Guest Opinion | Biden’s first year in office is a mixed performance

Although the president (lowercase) gives lip service to progressive causes, he has lacked progressive action.


Jenna Galligan

Former Vice President and 2020 democratic candidate Joe Biden speaks to attendees outside after his speech at the opening of his campaign office on S. Gilbert St. on Wednesday, August 7, 2019.

Following one of the most contentious elections in recent memory, President Joe Biden has now spent a year in the Oval Office.

Given the number of candidates and perspectives represented in the 2020 Democratic primary, it is worth looking back at Biden’s first year from the perspective of a progressive Democrat whose first and second choices were Sens. Bernie Sanders, I-Vt. and Elizabeth Warren, D-Mass. How has Biden performed as president? Has he lived up to his campaign promises?

In short, it’s a very mixed bag.

One example of this has been this administration’s tepid support for striking workers and labor unions. The president supported Kellogg strikers after the company sought to permanently replace its striking workers, calling for a ban on the practice.

Biden’s Secretary of Agriculture, former Iowa Gov. Tom Vilsack, went so far as to join striking John Deere workers on the picket line in Ankeny. When Amazon workers sought to unionize in Alabama, Biden released a video strongly voicing his support.

Unfortunately, Biden has stopped short of outright support for striking workers in many other instances, with his administration preferring to reaffirm “the right” to strike rather than weigh in on the merits of the strikers’ cases. This is disappointing, as it appears to contrast his campaign portrayal of himself as “the most pro-union president.” Shouldn’t the most pro-union president be working tirelessly to get striking workers what they need?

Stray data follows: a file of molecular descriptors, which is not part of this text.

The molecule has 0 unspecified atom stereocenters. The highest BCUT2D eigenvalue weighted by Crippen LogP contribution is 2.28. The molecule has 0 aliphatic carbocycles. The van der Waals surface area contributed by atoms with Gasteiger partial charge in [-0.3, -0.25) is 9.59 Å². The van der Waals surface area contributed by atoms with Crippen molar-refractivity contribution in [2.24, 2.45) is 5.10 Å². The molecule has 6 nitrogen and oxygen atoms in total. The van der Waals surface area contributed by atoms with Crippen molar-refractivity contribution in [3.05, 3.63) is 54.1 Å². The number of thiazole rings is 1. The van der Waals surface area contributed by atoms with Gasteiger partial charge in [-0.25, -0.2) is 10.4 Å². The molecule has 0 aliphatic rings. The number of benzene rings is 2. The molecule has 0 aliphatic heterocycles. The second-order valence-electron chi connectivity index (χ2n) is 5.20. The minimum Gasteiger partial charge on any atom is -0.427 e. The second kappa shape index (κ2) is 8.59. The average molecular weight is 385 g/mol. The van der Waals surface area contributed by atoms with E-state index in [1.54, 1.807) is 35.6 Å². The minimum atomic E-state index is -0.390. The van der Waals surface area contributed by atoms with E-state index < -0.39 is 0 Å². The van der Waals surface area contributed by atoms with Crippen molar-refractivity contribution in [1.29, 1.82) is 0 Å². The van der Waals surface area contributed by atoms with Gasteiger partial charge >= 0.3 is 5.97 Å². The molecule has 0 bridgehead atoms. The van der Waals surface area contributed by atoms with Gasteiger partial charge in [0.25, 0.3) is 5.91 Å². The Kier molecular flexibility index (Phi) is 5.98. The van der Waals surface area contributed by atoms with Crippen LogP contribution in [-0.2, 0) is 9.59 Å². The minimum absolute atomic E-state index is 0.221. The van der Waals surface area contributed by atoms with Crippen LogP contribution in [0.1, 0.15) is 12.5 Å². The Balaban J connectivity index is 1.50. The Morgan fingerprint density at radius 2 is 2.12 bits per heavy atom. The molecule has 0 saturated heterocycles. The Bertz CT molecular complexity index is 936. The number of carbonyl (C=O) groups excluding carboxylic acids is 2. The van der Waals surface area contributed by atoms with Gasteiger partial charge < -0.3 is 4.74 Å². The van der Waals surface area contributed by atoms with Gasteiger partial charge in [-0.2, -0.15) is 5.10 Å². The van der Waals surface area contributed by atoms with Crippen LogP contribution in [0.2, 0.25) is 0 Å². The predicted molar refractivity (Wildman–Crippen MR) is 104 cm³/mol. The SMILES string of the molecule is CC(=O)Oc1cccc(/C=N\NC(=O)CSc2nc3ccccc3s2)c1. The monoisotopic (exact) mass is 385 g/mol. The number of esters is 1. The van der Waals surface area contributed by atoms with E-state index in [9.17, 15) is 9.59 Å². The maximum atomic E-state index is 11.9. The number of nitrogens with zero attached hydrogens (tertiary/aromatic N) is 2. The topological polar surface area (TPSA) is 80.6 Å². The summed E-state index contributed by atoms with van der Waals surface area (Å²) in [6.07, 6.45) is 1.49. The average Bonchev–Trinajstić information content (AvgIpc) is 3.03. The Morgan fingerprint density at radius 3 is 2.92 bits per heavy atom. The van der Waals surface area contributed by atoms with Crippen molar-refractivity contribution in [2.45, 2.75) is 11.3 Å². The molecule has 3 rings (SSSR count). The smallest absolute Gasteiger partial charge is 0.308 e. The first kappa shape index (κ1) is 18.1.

Another abandoned staple of Biden’s campaign was the $15 minimum wage, which was one of the first items cut from the negotiation table of the earlier American Rescue Plan. In the middle of a pandemic — which has led to a worker shortage in Iowa and the U.S. overall — the raising of worker pay would have had an immense impact on both young people in college and working-class members of labor unions.

Biden’s agenda for college students has been similarly frustrating. Biden all but abandoned his goal of eliminating $10,000 worth of student loan debt per person, which would have helped relieve one of the largest burdens facing college graduates entering the workforce.

This proposal wouldn’t require some radical shift in the power of parties in Congress. The Trump Administration canceled student loan debt for certain groups of people via executive order. Why does Biden seem unwilling to simply broaden those same policies?

Congress is not doing Biden’s agenda any favors, either. The negotiations for Biden’s signature Build Back Better Act — now stalled in a Democratic Congress — resulted in the sacrifice of Biden’s plan for tuition-free community college. The failure of this plan combined with Biden’s unwillingness to broadly eliminate student loan debt stunts any effort to lower the astronomically high price of college.

Perhaps some of these items were doomed to fail. It is impossible to ignore the role of Sens. Joe Manchin, D-W.Va., and Kyrsten Sinema, D-Ariz., in the scrapping of these proposals. But the White House needs to get creative.

The president has not yet proven to progressives who voted for him that he is truly committed to their causes. But he clearly wants to be, otherwise he wouldn’t be paying lip service to unions, drawing down the drone war, or fighting for the rights of LGBTQ+ people.

Hopefully, his second year will demonstrate his desire to enact progressive policy more than his first year. With the midterms approaching, I have my doubts.

  • Caleb Slater, University Democrats President